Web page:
Given how commonplace the GUI and its various metaphors (folders and files, desktop, trash can, etc.) are today, it's easy to lose sight that the original Mac (and Lisa) team were really venturing way off into the unknown.

This book is a great read for anyone or any company trying to do the same.

5-0 out of 5 stars I for "Internet"
Once upon a time, a guy named Steve had a vision: to take IBM's place in the computer industry. Not by copying IBM's ideas as Michael Dell did. No. By innovating...
Steve Jobs, a charismatic and driven individual, who wears the same outfit so he doesn't have to waste his time deciding what to wear, and who once was exiled from his own company, came back. Although many critics always thought of Jobs as an opportunistic individual, more than creative and visionary, and labeled him as a "One Hit Wonder" was able to make a "Come Back." This book tells the story of the first Mac, the one that only a few people knew about, and then, it takes you through a journey of one of the greatest companies ever founded: Apple, Inc. The story that almost wasn't told. After years of mismanagements and senior executives not understanding what Apple Computers was all about, Steve Jobs returned not just to save the company, but also to redirect where the company was headed. As many people said, "Apple was off track," and it was, it really was. However, Jobs' return not only brought blood back to Apple, but also put them on the black ink once again.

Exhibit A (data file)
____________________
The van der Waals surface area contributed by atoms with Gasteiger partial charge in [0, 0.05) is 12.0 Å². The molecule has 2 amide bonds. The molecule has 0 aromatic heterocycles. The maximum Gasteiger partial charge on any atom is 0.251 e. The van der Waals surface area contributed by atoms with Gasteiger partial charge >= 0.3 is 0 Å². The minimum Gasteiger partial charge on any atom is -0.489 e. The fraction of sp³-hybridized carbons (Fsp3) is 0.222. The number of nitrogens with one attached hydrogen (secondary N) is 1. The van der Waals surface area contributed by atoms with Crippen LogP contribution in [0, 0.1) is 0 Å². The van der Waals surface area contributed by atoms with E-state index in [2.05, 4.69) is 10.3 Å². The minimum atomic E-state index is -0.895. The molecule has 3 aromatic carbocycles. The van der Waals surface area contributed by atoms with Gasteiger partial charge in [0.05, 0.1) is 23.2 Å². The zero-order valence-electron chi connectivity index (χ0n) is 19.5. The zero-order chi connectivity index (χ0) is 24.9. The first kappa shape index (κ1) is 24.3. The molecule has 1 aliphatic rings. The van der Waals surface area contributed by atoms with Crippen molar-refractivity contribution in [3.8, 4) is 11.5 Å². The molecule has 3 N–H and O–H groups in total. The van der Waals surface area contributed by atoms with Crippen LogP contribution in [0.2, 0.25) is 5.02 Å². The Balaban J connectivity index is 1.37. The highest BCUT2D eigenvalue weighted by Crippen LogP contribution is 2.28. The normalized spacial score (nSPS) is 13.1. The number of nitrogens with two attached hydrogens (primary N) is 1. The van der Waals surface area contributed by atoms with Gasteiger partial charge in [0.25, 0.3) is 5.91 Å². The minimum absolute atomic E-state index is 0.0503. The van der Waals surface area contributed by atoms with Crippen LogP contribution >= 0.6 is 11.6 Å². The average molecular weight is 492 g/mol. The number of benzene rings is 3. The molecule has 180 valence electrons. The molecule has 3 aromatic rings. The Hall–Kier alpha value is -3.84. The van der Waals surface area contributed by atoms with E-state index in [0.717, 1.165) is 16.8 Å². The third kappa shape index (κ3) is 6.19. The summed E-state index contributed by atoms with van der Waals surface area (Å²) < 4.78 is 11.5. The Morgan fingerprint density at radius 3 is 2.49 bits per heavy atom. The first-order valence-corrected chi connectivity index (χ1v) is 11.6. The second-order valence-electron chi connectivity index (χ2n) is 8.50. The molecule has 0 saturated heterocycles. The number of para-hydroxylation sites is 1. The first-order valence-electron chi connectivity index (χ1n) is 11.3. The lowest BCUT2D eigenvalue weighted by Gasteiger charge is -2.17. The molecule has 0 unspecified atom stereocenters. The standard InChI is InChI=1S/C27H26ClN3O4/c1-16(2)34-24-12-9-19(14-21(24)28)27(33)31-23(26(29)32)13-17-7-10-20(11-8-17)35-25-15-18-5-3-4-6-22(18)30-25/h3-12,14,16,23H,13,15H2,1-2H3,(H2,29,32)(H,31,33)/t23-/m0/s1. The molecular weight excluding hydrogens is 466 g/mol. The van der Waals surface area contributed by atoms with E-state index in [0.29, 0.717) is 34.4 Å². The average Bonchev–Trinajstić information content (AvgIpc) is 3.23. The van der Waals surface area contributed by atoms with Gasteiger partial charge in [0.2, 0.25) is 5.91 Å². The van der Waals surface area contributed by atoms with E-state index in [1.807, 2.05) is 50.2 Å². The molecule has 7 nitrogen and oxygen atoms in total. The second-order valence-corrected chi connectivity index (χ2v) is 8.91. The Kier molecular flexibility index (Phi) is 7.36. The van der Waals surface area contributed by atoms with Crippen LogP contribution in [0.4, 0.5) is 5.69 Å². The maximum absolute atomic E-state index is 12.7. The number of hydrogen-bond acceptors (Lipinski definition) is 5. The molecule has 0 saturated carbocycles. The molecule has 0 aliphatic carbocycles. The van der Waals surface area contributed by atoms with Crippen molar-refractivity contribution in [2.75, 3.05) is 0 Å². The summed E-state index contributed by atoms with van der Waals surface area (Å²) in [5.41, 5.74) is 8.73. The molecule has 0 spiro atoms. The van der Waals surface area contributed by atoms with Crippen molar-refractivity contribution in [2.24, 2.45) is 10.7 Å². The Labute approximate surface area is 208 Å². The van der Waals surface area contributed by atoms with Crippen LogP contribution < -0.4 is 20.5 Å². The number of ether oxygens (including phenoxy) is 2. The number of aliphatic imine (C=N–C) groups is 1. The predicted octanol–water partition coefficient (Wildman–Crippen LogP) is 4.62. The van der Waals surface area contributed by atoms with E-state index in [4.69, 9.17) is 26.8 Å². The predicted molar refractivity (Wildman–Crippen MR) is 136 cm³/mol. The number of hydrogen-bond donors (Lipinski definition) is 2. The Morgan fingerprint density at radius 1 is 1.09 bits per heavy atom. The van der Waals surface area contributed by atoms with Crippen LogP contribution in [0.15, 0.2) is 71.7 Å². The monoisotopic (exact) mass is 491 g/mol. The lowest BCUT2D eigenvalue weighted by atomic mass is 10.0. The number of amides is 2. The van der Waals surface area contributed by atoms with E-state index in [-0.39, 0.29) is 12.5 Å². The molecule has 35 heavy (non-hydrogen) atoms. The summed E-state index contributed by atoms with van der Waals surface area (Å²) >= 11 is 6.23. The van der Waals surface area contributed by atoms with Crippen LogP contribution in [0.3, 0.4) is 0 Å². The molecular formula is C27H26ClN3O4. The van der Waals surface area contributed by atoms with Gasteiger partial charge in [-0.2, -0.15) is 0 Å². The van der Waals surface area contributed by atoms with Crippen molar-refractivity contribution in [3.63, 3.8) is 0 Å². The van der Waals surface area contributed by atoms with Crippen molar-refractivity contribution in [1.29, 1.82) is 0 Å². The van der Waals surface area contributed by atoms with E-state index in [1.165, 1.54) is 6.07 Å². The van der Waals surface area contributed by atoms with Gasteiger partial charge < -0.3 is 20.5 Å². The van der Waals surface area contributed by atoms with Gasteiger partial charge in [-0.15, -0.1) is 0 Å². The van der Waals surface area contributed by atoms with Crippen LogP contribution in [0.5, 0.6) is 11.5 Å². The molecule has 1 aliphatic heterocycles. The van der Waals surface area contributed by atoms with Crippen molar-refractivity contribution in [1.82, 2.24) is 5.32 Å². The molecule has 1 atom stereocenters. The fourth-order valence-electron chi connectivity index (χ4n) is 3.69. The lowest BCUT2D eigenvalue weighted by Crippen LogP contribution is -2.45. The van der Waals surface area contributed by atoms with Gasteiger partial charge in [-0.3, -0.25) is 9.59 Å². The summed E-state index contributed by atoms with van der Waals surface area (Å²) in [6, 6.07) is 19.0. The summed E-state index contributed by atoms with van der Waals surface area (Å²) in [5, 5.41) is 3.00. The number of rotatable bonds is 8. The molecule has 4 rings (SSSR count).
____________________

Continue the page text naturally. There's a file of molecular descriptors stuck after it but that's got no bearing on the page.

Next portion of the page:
Before picking up this book, ensure that you have enough time to read it all at once. You won't be able o put it down. If you are a Mac fan, or if you are just interested in knowing a bit more of what Apple has gone through, this book is for you.